The so-called “sophomore slump” is a difficult time for Yalies caught between their bright-eyed freshman year and the complicated realities of upperclassman-hood. But the peer-advising program proposed by the Yale College Council, which envisions seniors advising sophomores, would not help.

An added layer of advising would waste resources that could improve existing advising or mental health services. Stripped of the concrete responsibilities of FroCos, “residential college counselors” offer little more than the advice that any casual older acquaintance would provide. Further, paying seniors to essentially hang out in their rooms during “open room hours” would attract counselors for all the wrong reasons. Most importantly, many sophomores — including all those interviewed by the News about the proposal — don’t believe it would add to the resources that already exist.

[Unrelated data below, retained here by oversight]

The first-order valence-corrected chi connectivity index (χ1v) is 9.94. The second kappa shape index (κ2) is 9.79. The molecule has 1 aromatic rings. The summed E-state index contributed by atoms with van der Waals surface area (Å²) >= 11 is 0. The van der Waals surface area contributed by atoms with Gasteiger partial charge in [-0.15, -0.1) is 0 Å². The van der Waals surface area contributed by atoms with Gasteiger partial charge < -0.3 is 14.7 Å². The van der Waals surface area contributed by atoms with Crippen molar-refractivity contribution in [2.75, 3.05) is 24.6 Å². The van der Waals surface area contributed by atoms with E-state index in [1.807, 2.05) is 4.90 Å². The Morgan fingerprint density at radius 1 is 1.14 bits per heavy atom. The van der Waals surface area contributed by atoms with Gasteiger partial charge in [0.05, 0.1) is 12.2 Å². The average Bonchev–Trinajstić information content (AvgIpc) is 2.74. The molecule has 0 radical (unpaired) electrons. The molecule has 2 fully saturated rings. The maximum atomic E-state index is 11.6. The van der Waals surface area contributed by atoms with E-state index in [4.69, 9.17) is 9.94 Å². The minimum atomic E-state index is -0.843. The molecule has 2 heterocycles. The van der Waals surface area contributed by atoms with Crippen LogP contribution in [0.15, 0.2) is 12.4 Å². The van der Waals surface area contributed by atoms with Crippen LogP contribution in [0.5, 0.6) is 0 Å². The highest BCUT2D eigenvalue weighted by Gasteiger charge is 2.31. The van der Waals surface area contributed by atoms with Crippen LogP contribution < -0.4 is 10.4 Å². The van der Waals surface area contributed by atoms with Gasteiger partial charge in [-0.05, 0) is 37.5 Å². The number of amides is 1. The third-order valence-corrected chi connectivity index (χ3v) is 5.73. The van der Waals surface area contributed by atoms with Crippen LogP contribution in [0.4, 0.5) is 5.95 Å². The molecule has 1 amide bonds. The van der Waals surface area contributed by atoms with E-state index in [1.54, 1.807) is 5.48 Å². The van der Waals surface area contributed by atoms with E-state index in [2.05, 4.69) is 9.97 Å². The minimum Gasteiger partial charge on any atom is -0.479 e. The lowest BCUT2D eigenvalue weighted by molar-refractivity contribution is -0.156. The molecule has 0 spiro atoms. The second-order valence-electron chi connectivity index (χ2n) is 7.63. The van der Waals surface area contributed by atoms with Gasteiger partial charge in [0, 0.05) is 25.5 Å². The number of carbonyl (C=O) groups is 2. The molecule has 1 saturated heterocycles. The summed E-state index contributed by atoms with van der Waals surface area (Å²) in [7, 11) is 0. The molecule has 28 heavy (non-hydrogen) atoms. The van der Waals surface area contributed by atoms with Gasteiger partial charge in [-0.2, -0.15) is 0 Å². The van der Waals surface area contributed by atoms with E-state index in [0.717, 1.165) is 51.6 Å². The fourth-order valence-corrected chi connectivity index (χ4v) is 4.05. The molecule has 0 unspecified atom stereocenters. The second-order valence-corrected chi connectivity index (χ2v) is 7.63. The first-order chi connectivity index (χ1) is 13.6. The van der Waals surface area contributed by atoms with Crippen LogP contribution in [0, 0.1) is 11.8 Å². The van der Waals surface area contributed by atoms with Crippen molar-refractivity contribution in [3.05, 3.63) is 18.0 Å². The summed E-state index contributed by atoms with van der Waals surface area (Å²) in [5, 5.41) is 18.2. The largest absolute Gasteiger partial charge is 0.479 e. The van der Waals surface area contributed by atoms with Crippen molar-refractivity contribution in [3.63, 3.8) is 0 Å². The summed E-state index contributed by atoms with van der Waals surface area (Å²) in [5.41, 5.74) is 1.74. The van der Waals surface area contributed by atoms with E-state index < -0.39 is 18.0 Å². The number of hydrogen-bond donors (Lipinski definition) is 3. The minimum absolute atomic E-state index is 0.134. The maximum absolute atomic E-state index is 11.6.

The real solution lies in improving the current, underperforming system of sophomore advising. The administration needs to push professors to take sophomore advising seriously and engage more directly and frequently with advisees. But students also need to meet their advisers halfway by reaching out to forge the relationships that will make the system worthwhile.